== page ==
My uncles . . . are farmers in Minooka, Illinois. I grew up with them and their pickup trucks and mustaches, and to me that was masculinity: big, hairy, sweaty guys who could pick up a bus.
We have sports to thank for most of the last century’s advances in manliness. The system starts in school, where gym class separates the men from the boys. Then those men are taught to be winners, or, at least, losers that hate themselves.
You’d think true masculinity was just calm and collected happiness. So alpha male that it needs not or worries not. But typically masculine characters are always fighting, and most violence comes from some agitated level of fear and anxiety.
The American ideal of masculinity . . . has created cowboys and Indians, good guys and bad guys, punks and studs, tough guys and softies, butch and faggot, black and white. It is an ideal so paralytically infantile that it is virtually forbidden — as an unpatriotic act — that the American boy evolve into the complexity of manhood.
Again and again a man would tell me about early childhood feelings of emotional exuberance, of unrepressed joy, of feeling connected to life and to other people, and then a rupture happened, a disconnect, and that feeling of being loved, of being embraced, was gone. Somehow the test of manhood, men told me, was the willingness to accept this loss.
There be certain times in a young man’s life when, through great sorrow or sin, all the boy in him is burnt and seared away so that he passes at one step to the more sorrowful state of manhood.
In many tribal cultures, it was said that if the boys were not initiated into manhood, if they were not shaped by the skills and love of elders, then they would destroy the culture. If the fires that innately burn inside youths are not intentionally and lovingly added to the hearth of community, they will burn down the structures of culture, just to feel the warmth.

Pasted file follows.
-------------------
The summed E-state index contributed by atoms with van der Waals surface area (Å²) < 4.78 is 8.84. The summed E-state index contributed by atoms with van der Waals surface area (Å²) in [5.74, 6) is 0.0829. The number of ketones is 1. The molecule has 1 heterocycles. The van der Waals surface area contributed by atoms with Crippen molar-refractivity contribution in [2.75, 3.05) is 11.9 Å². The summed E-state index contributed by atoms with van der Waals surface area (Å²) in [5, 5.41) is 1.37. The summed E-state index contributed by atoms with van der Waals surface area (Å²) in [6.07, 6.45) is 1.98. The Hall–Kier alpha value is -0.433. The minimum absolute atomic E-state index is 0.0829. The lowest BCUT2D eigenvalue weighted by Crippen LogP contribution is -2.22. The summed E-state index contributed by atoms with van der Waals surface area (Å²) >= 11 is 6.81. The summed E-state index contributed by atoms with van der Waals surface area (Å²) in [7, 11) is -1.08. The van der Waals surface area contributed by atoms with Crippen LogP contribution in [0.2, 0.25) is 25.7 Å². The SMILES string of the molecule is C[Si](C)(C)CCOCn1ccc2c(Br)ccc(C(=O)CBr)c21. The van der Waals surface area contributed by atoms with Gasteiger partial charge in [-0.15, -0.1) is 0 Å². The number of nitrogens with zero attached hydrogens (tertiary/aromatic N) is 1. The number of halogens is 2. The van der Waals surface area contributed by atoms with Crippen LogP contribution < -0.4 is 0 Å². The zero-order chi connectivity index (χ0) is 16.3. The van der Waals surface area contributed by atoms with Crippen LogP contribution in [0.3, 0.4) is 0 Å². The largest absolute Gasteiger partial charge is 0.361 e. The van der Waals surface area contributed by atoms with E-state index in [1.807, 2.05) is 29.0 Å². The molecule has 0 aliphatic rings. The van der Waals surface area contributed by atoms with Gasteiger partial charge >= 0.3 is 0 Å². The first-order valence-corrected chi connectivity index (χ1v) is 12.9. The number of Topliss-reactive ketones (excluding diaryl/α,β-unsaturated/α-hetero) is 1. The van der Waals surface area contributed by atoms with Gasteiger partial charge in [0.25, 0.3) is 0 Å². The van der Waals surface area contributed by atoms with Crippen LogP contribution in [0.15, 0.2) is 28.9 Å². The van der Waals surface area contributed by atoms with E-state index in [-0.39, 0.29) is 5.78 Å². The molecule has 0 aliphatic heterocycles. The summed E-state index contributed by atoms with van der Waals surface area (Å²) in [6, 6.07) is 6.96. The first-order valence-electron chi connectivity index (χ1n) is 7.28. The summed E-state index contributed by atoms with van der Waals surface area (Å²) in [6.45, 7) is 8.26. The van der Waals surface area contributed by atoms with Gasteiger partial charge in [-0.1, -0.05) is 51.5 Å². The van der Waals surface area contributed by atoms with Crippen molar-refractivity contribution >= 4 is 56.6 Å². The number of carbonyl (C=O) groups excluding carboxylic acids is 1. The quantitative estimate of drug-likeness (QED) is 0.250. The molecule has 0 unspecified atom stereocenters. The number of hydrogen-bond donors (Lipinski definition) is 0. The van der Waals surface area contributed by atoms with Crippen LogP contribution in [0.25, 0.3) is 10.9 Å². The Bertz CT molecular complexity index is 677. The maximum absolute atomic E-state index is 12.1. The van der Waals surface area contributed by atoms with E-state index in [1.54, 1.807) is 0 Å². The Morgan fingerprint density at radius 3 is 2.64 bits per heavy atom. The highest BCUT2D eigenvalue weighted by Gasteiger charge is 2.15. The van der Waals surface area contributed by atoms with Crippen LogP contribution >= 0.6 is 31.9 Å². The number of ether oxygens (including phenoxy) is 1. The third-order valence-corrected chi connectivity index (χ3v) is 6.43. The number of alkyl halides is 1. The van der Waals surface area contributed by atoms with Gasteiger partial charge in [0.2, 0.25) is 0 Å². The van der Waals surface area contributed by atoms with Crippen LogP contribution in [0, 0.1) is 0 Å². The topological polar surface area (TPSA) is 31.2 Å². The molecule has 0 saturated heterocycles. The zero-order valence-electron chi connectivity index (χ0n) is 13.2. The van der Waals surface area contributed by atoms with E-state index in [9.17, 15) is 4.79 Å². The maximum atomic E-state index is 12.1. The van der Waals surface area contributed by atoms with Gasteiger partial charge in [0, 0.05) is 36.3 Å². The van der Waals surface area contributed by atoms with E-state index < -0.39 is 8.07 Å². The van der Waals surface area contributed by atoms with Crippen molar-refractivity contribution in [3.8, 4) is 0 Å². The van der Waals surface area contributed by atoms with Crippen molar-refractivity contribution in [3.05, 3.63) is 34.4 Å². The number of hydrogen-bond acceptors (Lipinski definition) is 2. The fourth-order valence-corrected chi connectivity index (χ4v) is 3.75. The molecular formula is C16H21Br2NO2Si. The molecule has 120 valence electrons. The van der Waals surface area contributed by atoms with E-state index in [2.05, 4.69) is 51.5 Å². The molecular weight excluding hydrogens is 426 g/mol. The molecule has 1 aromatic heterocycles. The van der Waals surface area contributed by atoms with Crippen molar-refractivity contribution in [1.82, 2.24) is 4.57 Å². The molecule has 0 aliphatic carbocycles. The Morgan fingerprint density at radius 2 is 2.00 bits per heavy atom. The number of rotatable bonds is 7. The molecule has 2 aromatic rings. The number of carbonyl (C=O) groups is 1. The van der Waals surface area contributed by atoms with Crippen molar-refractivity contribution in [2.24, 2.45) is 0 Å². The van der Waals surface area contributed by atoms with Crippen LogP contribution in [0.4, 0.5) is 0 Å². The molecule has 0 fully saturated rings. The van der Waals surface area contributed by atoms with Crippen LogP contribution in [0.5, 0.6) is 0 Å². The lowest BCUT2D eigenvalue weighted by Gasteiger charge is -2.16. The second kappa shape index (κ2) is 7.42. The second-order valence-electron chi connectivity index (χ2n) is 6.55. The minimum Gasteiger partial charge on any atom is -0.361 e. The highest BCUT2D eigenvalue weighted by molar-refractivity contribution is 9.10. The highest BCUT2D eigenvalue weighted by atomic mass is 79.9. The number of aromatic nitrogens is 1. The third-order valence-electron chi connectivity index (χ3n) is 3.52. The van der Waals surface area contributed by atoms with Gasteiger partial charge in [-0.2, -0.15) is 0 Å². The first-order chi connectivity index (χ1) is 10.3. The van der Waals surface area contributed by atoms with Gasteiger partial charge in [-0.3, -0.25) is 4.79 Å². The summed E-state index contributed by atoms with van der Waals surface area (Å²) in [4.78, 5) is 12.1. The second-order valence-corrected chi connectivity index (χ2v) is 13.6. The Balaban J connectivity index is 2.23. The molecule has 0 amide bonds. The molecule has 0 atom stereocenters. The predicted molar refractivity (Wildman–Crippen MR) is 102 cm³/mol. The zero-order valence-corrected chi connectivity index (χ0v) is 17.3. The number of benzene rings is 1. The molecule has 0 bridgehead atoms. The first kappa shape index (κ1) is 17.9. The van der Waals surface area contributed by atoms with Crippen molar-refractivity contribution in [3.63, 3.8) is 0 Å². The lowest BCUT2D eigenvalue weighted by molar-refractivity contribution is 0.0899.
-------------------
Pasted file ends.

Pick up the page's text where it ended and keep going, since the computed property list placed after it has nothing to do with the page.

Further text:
The tragedy of the world is that men have given first-class loyalty to second-class causes and these causes have betrayed them.
I began to wake up to the idea that manhood, as passed on to me by my father, my scoutmaster, my gym instructor, my army sergeant, that vision of manhood was a blueprint for self-destruction and a lie, and that was a burden that I was no longer able to carry. It was too difficult for me to be that hard.
Boys do not ache for their fathers’ masculinity. They ache for their fathers’ hearts.
By the way, don’t “weep inwardly” and get a sore throat. If you must weep, weep: a good honest howl! I suspect we — and especially, my sex — don’t cry enough nowadays. Aeneas & Hector & Beowulf & Roland & Lancelot blubbered like schoolgirls, so why shouldn’t we?
I do like men who come out frankly and own that they are not gods.
I teach my sons that there are really only three rules to being a good man. The first rule is to fish often. And by fish, I mean find the quiet times to fish around in your minds for what is most important. The second rule is to protect everyone smaller than them. This means physically smaller, and in all other ways . . . protect the more vulnerable. The third rule states that if something is truly important to you, then you should prove it. You say you would lay your life down for someone, but will you give them the busiest five minutes of your day, if they need it?
You keep asking what it means to be a man, and the truth is, there’s not just one way. Every morning you get up there’s a thousand chances to do the right thing, be a good man. Hopefully you get most of them right; you’re not gonna get all of them right.
What a man leaves behind is what a man is.